Got a finished draft of your Medicine Personal Statement? Proofreading and editing is key to making it perfect! Here’s our 11-step checklist to work your way through to make your personal statement the best it can be before sending off your application.
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The first paragraph of your personal statement should give the admissions tutor an idea about what motivates you to want to study medicine. Generic is not what is required here – you should make this paragraph about your personal reasons for wanting to become a doctor…don’t just say what every applicant will say (ie. the satisfaction of helping patients, teamwork, making a difference etc.) but talk about what initially sparked your interest – this could be a particular event in your life, for example.
It’s incredibly important that you don’t just list every experience that you’ve done, without showing some effort of reflection. Medical schools are more interested in what you learn from your experiences, than what these experiences are. To illustrate, it’d be better to properly reflect on a virtual placement than to simply state that you volunteered at some rural medical camp in Africa without any proper effort of reflection. It’s not about what you’ve done, but about what you’ve learnt!
This is often something that’s easily forgotten about, but is a vital part of a good medical personal statement. Medical school is stressful – admissions tutors want to know that you have ways to relax and will not burn out under the pressure of the course and career. Hobbies and outside-of-medicine interests also show that you are a well-rounded individual and not just simply an academically-able person.
This point probably sounds silly and I’m sure most people will have used correct grammar in their personal statements, but it doesn’t hurt to double check before the final submission.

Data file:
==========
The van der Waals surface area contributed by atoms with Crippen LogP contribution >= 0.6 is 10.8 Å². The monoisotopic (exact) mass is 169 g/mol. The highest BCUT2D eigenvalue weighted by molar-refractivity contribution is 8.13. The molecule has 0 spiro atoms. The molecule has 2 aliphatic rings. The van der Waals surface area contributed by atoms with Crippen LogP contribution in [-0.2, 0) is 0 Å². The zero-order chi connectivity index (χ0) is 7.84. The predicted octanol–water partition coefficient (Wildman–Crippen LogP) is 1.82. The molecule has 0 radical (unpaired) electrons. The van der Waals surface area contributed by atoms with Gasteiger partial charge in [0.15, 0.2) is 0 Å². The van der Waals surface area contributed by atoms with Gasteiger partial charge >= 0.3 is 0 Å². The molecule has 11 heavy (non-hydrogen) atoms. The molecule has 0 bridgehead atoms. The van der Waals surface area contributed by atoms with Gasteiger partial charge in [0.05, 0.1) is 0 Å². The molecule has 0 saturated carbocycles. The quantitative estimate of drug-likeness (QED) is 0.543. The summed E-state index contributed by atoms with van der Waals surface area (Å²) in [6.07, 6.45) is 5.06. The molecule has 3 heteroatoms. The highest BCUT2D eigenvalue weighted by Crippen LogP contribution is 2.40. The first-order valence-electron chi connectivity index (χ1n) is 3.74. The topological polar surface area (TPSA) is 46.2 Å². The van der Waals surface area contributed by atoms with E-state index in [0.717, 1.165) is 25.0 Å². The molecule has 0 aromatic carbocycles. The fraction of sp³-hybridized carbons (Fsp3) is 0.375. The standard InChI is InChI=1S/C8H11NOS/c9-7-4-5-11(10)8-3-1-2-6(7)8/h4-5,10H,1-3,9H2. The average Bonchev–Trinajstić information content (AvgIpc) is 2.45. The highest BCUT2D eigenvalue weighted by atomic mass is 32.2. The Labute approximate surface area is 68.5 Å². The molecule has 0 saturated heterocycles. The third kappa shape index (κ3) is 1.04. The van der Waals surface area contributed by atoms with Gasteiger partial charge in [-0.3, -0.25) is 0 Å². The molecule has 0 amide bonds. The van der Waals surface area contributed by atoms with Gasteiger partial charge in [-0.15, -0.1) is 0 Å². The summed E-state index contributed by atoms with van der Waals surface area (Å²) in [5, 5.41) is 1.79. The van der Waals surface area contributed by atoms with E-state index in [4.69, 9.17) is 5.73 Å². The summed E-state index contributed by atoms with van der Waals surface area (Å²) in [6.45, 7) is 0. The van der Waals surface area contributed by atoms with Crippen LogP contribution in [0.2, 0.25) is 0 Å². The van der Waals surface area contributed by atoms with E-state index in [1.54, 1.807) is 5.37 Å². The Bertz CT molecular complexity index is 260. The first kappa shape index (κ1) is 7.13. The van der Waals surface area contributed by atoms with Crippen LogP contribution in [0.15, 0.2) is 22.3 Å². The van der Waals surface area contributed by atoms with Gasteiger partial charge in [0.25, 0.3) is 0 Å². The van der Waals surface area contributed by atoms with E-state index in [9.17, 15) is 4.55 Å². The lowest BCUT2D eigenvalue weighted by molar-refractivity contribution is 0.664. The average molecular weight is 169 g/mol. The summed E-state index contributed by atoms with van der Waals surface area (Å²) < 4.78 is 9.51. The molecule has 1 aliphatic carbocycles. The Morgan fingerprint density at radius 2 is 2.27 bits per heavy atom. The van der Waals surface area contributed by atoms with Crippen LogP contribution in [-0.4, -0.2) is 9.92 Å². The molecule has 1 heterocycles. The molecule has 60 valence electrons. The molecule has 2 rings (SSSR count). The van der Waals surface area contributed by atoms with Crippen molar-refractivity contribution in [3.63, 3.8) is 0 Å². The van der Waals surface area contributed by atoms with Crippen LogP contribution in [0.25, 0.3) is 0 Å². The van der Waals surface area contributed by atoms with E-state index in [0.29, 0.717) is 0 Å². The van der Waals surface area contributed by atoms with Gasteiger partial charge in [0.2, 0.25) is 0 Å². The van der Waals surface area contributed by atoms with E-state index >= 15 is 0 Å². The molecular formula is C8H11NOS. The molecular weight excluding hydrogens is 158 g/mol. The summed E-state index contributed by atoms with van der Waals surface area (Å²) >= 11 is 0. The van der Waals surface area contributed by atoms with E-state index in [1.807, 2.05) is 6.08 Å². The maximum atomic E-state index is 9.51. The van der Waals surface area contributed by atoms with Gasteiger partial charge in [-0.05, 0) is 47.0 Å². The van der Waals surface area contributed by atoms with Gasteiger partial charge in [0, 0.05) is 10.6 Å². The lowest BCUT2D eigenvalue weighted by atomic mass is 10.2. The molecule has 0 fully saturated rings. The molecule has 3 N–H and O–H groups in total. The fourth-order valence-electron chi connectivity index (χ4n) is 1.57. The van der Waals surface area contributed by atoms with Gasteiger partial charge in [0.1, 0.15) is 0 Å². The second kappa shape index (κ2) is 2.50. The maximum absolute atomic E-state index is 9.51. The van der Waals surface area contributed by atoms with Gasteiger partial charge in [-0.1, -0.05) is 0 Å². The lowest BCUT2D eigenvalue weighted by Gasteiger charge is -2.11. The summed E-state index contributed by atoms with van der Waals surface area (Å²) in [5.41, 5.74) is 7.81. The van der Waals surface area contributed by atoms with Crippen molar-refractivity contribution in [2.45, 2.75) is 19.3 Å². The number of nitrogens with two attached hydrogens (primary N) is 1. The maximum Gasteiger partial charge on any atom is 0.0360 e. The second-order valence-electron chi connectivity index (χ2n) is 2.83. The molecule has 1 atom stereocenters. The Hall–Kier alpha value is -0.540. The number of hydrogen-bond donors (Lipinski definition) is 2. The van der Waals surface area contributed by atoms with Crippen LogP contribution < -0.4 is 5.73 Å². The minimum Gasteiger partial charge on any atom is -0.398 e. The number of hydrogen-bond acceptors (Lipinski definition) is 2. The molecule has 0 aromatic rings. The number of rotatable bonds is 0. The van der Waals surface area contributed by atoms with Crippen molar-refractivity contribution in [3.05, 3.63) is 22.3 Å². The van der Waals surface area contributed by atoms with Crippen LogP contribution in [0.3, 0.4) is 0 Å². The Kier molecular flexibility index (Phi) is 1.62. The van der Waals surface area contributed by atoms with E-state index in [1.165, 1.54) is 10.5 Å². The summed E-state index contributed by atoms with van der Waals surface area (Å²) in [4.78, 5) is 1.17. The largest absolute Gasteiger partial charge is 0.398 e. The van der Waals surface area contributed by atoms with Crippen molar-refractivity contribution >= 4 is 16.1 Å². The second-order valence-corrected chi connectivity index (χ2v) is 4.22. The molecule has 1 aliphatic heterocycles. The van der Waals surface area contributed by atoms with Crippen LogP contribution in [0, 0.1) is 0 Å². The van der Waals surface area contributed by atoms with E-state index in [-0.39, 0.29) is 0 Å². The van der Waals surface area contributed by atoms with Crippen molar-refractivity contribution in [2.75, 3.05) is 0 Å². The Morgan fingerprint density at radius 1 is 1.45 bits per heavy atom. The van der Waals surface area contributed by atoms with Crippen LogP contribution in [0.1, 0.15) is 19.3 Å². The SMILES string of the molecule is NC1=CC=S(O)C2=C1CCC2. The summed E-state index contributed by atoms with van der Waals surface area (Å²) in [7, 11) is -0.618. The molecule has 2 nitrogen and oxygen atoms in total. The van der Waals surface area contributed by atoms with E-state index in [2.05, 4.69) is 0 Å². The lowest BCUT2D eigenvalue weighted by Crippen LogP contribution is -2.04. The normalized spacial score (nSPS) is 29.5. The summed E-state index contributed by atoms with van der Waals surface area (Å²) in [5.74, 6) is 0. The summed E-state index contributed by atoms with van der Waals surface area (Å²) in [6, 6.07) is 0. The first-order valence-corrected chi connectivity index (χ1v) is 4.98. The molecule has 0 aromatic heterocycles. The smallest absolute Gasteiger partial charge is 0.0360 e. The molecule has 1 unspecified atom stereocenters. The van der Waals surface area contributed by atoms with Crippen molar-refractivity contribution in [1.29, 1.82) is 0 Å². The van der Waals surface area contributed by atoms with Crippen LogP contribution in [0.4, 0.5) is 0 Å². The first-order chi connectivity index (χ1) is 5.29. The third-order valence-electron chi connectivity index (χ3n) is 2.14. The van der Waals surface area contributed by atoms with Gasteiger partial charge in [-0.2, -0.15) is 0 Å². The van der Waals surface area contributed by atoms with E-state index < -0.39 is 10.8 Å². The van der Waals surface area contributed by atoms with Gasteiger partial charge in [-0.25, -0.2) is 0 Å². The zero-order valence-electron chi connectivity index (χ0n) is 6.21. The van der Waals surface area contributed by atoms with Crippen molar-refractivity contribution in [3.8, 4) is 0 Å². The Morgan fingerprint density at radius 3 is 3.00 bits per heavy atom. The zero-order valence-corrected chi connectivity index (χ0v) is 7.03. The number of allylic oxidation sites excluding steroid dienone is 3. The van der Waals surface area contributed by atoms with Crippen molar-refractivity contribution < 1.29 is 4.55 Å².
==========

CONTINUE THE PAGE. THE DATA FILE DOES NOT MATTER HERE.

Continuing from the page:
Print out your personal statement and grab a different colour pen so that you can annotate your personal statement. This is a good way to look critically at your personal statement and be really focused on the small details.
Reading your personal statement out loud might feel strange but hearing the words you have written rather than being tempted to skim read, will help you to pick up on any mistakes. This is the best way to fix syntax issues or pick up anything that does not come across the way you intended it.
Look out for things like whether you have put spaces between full stops/commas and the subsequent word and whether you’ve used apostrophes (e.g. in words like can’t) – I know it’s tempting to miss them out for the sake of character count, but you shouldn’t!
You should refer to the qualities needed to be a doctor in your personal statement and should demonstrate that you possess these qualities using specific examples (ie. from your work experience, volunteering, DofE). Be careful not to simply list these qualities or state that you possess them. Instead you should make what you say more believable by using examples that demonstrate that you do indeed possess these qualities.